Impaired clearance of apoptotic cells results in the accumulation of secondary necrotic corpses, with profound immune consequences. Cell death triggers the macrophage inflammatory response, which normally contributes to tissue repair but under certain conditions can induce a state of chronic inflammation that is the basis of many diseases. Necrotic cells can also provoke an adaptive immune response via presentation of antigens by dendritic cells (DCs), and necrosis might explain adaptive immunity in seemingly infection-free situations, such as autoimmunity or spontaneous or therapy-induced tumour rejection. Myeloid C-type lectin receptors (CLRs), such as Mincle in macrophages and CLEC9A (DNGR-1) in DCs, have been identified as receptors for necrotic cells that couple to the tyrosine kinase Syk, which in turn can trigger innate and adaptive immune responses.
Our hypothesis is that recognition of cell death by Syk-coupled CLRs in myeloid cells might lie at the root of immune pathologies associated with an accumulation of dead cells. Our research program falls into three main strands. First, we are characterizing signaling and gene induction via CLEC9A as a model of innate sensing of necrotic cells by DCs. Second, we are investigating the role of Syk signaling and Syk-coupled receptors in myeloid cells in models of autoimmunity and of immune responses to dead tumor cells following a chemotherapy treatment. CLEC9A and Mincle are prime candidate mediators of the response to dead cells in DCs and macrophages, but our preliminary findings indicate that Syk deficiency has a more profound effect than CLEC9A deficiency on the sensing of necrosis by DCs, suggesting that additional receptors are involved. The third strand of our research is thus focused on the identification of new Syk-coupled receptors that recognize necrosis in myeloid cells.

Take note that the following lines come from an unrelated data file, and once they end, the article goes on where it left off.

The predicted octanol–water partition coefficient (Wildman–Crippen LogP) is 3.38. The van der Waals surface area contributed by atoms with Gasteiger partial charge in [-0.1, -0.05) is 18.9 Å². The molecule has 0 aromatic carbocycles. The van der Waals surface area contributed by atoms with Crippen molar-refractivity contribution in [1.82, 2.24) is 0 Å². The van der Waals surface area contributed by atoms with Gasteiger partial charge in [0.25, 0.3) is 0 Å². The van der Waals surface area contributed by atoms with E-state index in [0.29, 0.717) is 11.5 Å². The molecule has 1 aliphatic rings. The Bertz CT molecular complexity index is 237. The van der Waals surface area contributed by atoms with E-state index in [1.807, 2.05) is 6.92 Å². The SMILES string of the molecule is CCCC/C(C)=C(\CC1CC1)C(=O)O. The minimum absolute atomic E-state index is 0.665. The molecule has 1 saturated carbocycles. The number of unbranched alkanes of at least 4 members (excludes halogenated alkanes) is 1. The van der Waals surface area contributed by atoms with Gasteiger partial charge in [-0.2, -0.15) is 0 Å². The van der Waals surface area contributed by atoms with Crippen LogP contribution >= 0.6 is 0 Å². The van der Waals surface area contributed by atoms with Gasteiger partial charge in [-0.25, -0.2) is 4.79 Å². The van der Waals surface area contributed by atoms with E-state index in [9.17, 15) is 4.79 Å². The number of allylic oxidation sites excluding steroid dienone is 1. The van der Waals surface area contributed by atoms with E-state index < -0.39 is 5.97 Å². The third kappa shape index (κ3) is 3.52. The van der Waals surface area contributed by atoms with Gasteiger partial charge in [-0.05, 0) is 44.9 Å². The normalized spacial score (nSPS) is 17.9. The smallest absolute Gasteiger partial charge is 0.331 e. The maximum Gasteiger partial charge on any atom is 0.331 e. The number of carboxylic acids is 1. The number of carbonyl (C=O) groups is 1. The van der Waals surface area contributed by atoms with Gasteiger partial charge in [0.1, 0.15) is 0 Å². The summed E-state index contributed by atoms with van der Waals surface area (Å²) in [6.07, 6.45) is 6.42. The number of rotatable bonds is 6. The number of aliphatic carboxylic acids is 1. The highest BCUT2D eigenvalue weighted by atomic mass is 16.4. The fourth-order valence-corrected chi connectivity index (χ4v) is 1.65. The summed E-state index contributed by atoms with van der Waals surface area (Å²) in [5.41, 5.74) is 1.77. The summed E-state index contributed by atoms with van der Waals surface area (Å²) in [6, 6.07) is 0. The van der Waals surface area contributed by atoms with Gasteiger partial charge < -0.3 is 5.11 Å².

David Sancho graduated in Biology at the University of Murcia, Spain (1995) and pursued a research career while specializing in Immunology through the Spanish National Health System program at the Hospital de la Princesa, Madrid (2000). The subject of his PhD thesis (Universidad Autónoma de Madrid, 2003) was the function of the C-type lectin CD69, with special emphasis on models of inflammation. During his postdoc tenure at the London Research Institute, (Cancer Research UK, 2004-2009) he discovered a new C-type lectin receptor specific to dendritic cells (CLEC9A, DNGR-1) that was subsequently used for targeted anti-tumor vaccination. Through the generation of CLEC9A deficient mice, he found that this receptor is involved in the generation of immunity associated with dead cells. This work has possible implications in the origins of chronic inflammation and autoimmunity. He joined the CNIC in September 2009.